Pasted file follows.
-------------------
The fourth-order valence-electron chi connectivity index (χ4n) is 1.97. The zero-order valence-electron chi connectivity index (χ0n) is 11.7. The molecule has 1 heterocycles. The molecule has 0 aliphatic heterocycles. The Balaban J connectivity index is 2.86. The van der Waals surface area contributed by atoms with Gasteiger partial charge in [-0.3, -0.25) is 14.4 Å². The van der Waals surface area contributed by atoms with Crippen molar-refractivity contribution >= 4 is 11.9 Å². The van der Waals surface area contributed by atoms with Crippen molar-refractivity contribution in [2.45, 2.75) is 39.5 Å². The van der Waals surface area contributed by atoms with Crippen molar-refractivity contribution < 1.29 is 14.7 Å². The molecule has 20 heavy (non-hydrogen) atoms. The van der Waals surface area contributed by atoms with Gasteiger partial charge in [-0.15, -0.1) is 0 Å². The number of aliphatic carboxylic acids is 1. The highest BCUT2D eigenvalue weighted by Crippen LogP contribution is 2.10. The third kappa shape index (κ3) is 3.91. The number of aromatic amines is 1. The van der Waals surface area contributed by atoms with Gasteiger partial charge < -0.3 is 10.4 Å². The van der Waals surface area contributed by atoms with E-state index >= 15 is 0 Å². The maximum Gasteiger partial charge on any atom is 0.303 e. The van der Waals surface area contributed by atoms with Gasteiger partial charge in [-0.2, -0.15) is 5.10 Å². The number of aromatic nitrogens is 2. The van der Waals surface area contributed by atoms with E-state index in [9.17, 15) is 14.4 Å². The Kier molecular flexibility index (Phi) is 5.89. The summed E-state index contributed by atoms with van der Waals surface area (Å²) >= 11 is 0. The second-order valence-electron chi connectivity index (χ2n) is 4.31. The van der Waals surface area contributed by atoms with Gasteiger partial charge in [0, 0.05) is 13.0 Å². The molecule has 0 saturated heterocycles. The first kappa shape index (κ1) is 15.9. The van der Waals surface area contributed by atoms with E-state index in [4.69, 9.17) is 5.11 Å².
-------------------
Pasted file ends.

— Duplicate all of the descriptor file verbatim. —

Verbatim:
The fourth-order valence-electron chi connectivity index (χ4n) is 1.97. The zero-order valence-electron chi connectivity index (χ0n) is 11.7. The molecule has 1 heterocycles. The molecule has 0 aliphatic heterocycles. The Balaban J connectivity index is 2.86. The van der Waals surface area contributed by atoms with Gasteiger partial charge in [-0.3, -0.25) is 14.4 Å². The van der Waals surface area contributed by atoms with Crippen molar-refractivity contribution >= 4 is 11.9 Å². The van der Waals surface area contributed by atoms with Crippen molar-refractivity contribution in [2.45, 2.75) is 39.5 Å². The van der Waals surface area contributed by atoms with Crippen molar-refractivity contribution < 1.29 is 14.7 Å². The molecule has 20 heavy (non-hydrogen) atoms. The van der Waals surface area contributed by atoms with Gasteiger partial charge in [-0.15, -0.1) is 0 Å². The number of aliphatic carboxylic acids is 1. The highest BCUT2D eigenvalue weighted by Crippen LogP contribution is 2.10. The third kappa shape index (κ3) is 3.91. The number of aromatic amines is 1. The van der Waals surface area contributed by atoms with Gasteiger partial charge < -0.3 is 10.4 Å². The van der Waals surface area contributed by atoms with E-state index >= 15 is 0 Å². The maximum Gasteiger partial charge on any atom is 0.303 e. The van der Waals surface area contributed by atoms with Gasteiger partial charge in [-0.2, -0.15) is 5.10 Å². The number of aromatic nitrogens is 2. The van der Waals surface area contributed by atoms with E-state index in [9.17, 15) is 14.4 Å². The Kier molecular flexibility index (Phi) is 5.89. The summed E-state index contributed by atoms with van der Waals surface area (Å²) >= 11 is 0. The second-order valence-electron chi connectivity index (χ2n) is 4.31. The van der Waals surface area contributed by atoms with Gasteiger partial charge in [0, 0.05) is 13.0 Å². The molecule has 0 saturated heterocycles. The first kappa shape index (κ1) is 15.9. The van der Waals surface area contributed by atoms with E-state index in [4.69, 9.17) is 5.11 Å².